A study by Gallup finds that though economic confidence is still sagging, it has been steadily improving in recent months. The study, which asked consumers if they felt the economy was getting better or getting worse, shows that while more consumers believe the economy is getting worse, this number is decreasing.
There are a number of possible reasons the index is still in the negative territory. The impending "fiscal cliff," the term for the future combination of the end of the Bush tax cuts in early 2013, the growing U.S. deficit and reduced federal budgets, may be bringing confidence levels down.
The European debt crisis may also contribute to the negative confidence levels. However, the end of the year and upcoming holiday season generally improves both economic levels and economic expectations among consumers.
Confidence regarding the economy continued to rise after the November 6 election, with the week of November 11 ending at a minus-11 index on the Gallup scale. While the week before was slightly higher at a minus-10 index level, overall this is one of the highest numbers since the 2008 financial crisis.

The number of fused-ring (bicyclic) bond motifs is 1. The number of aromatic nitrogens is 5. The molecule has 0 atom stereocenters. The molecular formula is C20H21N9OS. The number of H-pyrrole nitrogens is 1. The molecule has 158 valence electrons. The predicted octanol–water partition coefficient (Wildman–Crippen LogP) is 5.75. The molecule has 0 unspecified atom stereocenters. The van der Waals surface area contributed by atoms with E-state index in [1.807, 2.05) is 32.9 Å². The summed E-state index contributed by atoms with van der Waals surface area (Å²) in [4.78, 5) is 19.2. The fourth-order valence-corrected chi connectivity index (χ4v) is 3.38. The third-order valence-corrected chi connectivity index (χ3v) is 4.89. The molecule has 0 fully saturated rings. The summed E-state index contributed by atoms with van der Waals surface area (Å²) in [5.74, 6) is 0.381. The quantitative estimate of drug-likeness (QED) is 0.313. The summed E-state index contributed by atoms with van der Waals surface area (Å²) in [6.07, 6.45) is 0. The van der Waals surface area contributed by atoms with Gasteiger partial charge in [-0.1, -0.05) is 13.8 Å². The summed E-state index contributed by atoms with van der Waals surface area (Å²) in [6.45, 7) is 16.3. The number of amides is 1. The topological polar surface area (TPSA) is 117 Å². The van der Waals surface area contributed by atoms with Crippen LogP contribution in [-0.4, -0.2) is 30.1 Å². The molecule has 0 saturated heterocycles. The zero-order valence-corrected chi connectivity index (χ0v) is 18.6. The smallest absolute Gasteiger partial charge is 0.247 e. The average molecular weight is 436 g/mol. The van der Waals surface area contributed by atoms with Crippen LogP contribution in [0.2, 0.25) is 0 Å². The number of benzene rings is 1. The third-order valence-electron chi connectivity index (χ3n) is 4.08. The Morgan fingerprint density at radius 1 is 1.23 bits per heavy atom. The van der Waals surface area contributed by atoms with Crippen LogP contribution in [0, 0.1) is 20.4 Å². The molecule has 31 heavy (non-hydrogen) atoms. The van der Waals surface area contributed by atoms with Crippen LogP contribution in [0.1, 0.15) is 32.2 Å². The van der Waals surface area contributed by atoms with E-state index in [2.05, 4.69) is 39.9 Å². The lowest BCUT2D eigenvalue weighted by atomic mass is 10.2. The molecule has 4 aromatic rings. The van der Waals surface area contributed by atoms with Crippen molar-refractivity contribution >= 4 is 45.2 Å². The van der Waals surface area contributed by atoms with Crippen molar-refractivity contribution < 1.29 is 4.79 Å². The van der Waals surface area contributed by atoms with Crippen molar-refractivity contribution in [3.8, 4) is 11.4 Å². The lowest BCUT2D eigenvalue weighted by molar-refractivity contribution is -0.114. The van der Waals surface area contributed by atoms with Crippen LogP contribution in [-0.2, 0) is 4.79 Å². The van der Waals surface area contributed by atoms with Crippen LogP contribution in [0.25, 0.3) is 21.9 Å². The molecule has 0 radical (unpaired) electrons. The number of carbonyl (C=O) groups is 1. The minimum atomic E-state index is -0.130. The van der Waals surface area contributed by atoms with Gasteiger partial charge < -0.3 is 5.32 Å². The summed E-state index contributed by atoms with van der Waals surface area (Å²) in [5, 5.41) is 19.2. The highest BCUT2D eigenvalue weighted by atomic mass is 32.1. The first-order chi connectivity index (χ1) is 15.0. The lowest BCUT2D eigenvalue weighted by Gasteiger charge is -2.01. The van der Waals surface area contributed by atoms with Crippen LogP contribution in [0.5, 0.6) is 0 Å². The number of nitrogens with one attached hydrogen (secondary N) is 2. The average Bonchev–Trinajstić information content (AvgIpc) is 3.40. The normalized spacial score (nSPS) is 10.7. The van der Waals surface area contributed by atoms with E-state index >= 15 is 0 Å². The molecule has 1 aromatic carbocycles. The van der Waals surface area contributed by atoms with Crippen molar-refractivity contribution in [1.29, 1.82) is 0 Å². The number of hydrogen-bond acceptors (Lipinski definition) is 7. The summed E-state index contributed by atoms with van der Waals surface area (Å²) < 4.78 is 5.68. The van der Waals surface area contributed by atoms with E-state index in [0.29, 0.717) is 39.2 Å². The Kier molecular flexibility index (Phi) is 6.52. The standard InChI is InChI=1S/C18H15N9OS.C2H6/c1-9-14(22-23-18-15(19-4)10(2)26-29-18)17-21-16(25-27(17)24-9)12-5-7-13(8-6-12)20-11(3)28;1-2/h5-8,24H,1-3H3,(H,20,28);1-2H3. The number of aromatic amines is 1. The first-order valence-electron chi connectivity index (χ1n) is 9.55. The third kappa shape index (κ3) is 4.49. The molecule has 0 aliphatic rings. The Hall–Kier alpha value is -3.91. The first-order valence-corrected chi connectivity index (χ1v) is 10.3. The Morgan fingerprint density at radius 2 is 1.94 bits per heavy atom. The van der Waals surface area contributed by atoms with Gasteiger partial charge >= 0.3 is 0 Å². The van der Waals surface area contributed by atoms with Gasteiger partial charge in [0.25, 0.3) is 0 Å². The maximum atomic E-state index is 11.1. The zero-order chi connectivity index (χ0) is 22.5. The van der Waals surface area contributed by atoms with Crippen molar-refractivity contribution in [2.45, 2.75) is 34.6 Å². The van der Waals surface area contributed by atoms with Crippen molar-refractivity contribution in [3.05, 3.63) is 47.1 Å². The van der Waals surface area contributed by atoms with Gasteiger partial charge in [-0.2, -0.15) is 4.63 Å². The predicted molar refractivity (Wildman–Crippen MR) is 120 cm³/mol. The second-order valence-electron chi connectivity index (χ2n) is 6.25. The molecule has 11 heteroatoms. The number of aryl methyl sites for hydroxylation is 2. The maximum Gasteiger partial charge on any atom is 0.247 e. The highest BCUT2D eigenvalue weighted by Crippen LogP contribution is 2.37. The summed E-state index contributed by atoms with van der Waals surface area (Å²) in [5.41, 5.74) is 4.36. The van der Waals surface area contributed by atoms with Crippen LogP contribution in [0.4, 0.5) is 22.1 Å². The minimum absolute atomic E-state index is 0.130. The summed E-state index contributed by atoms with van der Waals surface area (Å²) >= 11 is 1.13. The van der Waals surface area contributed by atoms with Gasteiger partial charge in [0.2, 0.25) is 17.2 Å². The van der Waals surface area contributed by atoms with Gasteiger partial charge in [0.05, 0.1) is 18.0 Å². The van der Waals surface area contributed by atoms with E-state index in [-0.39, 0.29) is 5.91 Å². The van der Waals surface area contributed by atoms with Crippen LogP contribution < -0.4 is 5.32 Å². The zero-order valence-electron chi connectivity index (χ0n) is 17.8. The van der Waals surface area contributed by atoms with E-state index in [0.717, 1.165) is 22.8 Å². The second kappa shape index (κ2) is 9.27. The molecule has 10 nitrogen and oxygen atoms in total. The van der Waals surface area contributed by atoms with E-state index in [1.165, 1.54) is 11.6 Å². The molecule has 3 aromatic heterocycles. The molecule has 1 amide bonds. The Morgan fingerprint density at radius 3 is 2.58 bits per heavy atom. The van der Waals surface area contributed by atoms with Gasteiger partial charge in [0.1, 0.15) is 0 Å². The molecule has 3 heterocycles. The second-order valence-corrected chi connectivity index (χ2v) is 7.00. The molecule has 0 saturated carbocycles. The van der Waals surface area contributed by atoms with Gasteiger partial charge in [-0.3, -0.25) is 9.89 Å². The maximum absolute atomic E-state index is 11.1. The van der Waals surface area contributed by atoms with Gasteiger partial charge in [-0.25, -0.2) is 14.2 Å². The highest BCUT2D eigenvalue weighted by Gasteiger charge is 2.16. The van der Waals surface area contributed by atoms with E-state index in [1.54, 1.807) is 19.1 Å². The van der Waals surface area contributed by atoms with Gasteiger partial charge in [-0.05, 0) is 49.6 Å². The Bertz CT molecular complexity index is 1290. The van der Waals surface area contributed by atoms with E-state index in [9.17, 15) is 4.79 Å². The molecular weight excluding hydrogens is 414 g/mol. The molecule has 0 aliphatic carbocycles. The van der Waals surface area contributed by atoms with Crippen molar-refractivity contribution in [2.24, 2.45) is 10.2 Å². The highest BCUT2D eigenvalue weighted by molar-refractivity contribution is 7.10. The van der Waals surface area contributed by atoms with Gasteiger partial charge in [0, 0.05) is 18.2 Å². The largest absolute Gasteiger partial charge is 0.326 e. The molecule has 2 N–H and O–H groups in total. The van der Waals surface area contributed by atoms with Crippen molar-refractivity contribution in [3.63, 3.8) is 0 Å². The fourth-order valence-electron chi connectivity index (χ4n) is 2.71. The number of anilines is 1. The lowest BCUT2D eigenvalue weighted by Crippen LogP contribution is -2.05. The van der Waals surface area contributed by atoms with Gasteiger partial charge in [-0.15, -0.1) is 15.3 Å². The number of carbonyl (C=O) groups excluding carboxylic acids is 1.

The index consists of two factors: economic outlook rating and current conditions rating. The current conditions rating is the percentage of those who believe the economy is good or excellent, minus the percentage who believe it is poor.
As economic confidence begins to grow, loan and mortgage application volume may increase. And while the trend has been steady, upcoming fears are also forming, with potential for future economic instability. For companies processing loan applications, the need for sophisticated application processing software becomes all the more important to keep up with changing economic attitudes.